Strait of Hormuz

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Strait of Hormuz
Strait of Hormuz satellite image
Strait of Hormuz satellite image
Connects waters Persian Gulf
with water Gulf of Oman , Arabian Sea
Separates land mass Arabian Peninsula
of land mass Asia
Geographical location 26 ° 34 ′  N , 56 ° 15 ′  E Coordinates: 26 ° 34 ′  N , 56 ° 15 ′  E
Strait of Hormuz (Iran)
Strait of Hormuz
Smallest width 55 km
Coastal towns Bandar Abbas
Islands Hormuz
Strait of Hormuz map
Strait of Hormuz map

The Strait of Hormuz ( Persian تنگه هرمز Tange-ye Hormoz , Arabic مضيق هرمز, DMG Maḍīq Hurmuz ) is a strait 55 kilometers (30 nautical miles ) wide at the narrowest point between the opposite mainland coasts , which connects the Persian Gulf in the west with the Gulf of Oman , the Arabian Sea and the Indian Ocean in the east. The narrowest point between the islands of Larak (Iran) and Great Quoin, Salāma (Oman) is only about 38 kilometers (20 nautical miles).


It lies between an indentation on the coast of Iran and the Musandam peninsula, which protrudes from Arabia and belongs to Oman as an exclave . The Strait of Hormuz has been an important shipping route since ancient times . All shipping traffic to and from the oil ports of Kuwait , Qatar , Bahrain , Iraq , the United Arab Emirates and Iran runs through them , as well as most of the Saudi Arabian traffic. Because blocking the road would block supplies from significant parts of the Middle East's oil regions, it is of global strategic importance (approximately one-fifth of global oil supplies).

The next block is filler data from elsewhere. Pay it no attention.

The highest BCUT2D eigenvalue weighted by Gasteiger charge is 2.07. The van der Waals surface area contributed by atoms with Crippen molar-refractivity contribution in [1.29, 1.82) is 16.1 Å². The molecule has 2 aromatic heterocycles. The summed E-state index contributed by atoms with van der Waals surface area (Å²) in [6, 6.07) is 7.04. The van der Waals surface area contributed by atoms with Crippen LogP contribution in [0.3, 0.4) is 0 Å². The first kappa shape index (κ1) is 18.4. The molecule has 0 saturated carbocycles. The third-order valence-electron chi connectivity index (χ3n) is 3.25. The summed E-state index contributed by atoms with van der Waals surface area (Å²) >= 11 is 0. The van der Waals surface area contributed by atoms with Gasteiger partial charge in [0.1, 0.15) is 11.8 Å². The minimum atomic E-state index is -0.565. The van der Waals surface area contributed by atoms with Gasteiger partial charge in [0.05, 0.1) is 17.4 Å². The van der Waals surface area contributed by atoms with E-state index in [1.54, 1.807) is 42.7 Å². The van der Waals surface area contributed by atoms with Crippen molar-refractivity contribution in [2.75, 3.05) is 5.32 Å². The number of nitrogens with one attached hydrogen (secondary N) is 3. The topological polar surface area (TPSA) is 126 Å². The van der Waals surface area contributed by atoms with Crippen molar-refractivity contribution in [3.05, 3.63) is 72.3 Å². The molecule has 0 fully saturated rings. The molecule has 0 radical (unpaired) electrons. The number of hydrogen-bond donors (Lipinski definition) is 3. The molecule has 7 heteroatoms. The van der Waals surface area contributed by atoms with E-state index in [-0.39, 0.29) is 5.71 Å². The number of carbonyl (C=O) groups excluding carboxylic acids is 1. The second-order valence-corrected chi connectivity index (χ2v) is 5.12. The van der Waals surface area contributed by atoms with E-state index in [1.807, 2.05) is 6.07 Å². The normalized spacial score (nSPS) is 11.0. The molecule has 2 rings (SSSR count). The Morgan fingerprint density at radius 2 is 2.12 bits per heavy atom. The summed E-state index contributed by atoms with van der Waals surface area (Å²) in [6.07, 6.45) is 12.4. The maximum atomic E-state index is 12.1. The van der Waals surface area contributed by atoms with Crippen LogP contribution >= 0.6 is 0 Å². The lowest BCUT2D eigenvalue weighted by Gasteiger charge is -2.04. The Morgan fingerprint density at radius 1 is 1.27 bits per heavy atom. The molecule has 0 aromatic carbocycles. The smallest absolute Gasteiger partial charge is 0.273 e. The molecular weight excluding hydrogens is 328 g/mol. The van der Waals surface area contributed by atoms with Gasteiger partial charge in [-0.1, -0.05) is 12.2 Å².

Until the 16th century, the Strait of Hormuz was the main waterway on the trade route from Europe to India . The important port city of Hormuz (probably on the mainland north of the road), which probably gave the name to the Strait of Hormuz, the island of Hormuz and the former Kingdom of Hormuz, was located on it.

There were also trade contacts with the Empire of China . The Strait of Hormuz and the areas to the west were a destination for the treasure fleet of Chinese Admiral Zheng He in the early 15th century. By traveling Vasco da Gama the trade monopoly of the Arabs was broken, because the sea route around the Cape of Good Hope was until the opening of the Suez Canal the Hauptschifffahrtsweg.

Since the beginning of the 19th century, Great Britain had cultivated a close relationship with the sheikdoms on the Gulf Coast, in particular with the Sultan of Oman, as he controlled access to the Strait of Hormuz, which was of great importance for the British trade routes to India (cf. . also contract man ).

Since 1971 there has been a conflict between Iran and the United Arab Emirates over Abu Musa and the Tunb Islands , which are of particular strategic importance with regard to the control of the Strait of Hormuz.

Economical meaning

The road is the main bottleneck for oil exports to Asia (China, India, Japan), Western Europe and the USA. Tankers with 16.5–17 million barrels of oil (2004; 25 percent of world oil consumption, 2013; 40 percent of world oil consumption) valued at 1 billion US dollars (at an oil price of around 60 dollars / barrel) pass through them daily. For this purpose, there are two “virtual boxes”, each 3 kilometers wide and 35 kilometers long, for incoming and outgoing traffic ( traffic separation area ) as international shipping routes .